Saturday, June 13, 2009
Yesterday, I broke all the rules and engaged a study of a chapter out of Adrienne Von Speyr's book The Word Becomes Flesh, Vol 1. Most people, if doing a review would begin with Chapter 1. But I began my reflections after reading nearly half the book. Why? Because it's taken me nearly six months to get that far. Partly because I'm always reading other books and partly because Ms. Speyr is so dense in her writing, I need time to reflect on what I've read. Why now? I guess I've reached a point where her thoughts have become so profound, I've found it necessary to put my thoughts in print to try and get a more fuller understanding as well as personal application for my daily life. In a sense I've opened up my thought processes to allow you to look over my shoulder as I wrestle with these concepts.
Also, I guess I'm a bit sensitive about some I've read recently who claim that those of us who blog have problems with narcissism and need to get people to pay attention to us. That may be true, but I can't help feel this new medium is an avenue for many of us to carry on a time honored practice of writing down our beliefs much as countless of nameless men and women have done over the centuries on parchment.
Having said that, I want to return to my thoughts of yesterday.
I ended up reflecting on Ms. Speyr's statement
“A faith that rests only on the calculation of what is seen is not faith.”
Don't we all do this? I mean, isn't this a part of our nature? If you perform (Fill in the blank), then I will (Fill in the Blank)
You even see this in animals. We have adopted, or rather, we have been adopted by a stray cat. She's a gorgeous little critter, a grey kitty we've called "Smokey". For nearly a year we have been working to domesticate this furry feline. We finally captured her one day and took her to the vet to make sure she was healthy. We hope to integrate her with our two black indoor cats someday. We don't believe in outdoor cats.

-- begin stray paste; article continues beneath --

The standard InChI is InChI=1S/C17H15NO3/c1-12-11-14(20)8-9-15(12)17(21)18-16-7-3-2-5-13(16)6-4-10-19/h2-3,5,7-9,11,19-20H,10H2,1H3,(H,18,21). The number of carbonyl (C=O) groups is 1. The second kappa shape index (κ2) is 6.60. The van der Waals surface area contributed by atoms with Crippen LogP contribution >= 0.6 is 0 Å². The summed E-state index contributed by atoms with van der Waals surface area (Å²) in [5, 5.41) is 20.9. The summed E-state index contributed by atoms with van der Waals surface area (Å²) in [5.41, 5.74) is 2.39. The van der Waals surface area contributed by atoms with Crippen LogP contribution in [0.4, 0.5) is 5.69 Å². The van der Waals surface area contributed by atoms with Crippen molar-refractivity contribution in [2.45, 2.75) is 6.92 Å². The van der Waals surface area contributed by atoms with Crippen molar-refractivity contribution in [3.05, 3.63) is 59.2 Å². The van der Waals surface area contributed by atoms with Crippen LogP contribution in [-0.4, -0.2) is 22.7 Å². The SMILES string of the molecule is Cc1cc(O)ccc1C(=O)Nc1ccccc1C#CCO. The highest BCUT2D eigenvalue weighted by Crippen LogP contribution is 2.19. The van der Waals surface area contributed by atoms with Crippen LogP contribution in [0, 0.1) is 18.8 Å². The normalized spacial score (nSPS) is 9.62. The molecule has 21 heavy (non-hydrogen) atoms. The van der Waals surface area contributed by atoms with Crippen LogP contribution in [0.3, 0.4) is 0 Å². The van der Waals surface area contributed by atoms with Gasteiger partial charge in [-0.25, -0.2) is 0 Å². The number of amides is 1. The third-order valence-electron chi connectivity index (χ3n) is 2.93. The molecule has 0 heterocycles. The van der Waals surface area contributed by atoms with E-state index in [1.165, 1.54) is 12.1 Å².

Anyway, this domestication process is not easy. She obviously was abandoned and so has gone semi-feral, if that is a word. It's a major process to gain her trust. But, she's finally to the point where she welcomes our lap and will spend hours purring and sleeping on our warm laps. But, we have a few scars from learning her limits. Her tummy is definitely off limits. Rubbing her tummy can guarantee a painful bite.
So how did we gain this much progress? You've probably guessed it. Food!
Like all animals, food is the great leveler. We began to feed her. And slowly over time, she allowed us to get closer until we could touch her, then pet her carefully and now, finally to become a very loving cat who cherishes our lap. Or might I say, gives us the privilege of her presence on our laps.
Now what does all this have to do with our subject? Simple. Her measuring stick was, "If you feed me, I'll grace you with my presence."
Don't we play the same game? If you provide my desire for contemporary music at church then I'll be able to worship. Or most likely for us traditionalists, I can only worship if the music is traditional. Or, I'll come to your church, if the pastor is an expository preacher, or a topical preacher, or if he's charismatic or..or...or...
Do you see what we do? We set up measuring sticks, just like our little Smokey. Our faith, our worship, our devotion to each other is contingent on whether or not our personal tastes are met by another.
But here in this verse Ms. Speyr is saying, Jesus doesn't bite. He doesn't play this game.
Faith is not dependent upon a measuring stick.
Faith is a gift of Love from the Lover and our participation of exercising this gift is an equal response of love that is a choice we make regardless of the outcome. Faith doesn't require proof. It simply is a response.
Well, I've milked this more than I'd planned so will continue another time. I want to expand on the implications Ms. Speyr draws from this truth. So until then...maybe six months from now???
No...as soon as I can digest the pages of the book.
Posted by RichnHim at 8:02 AM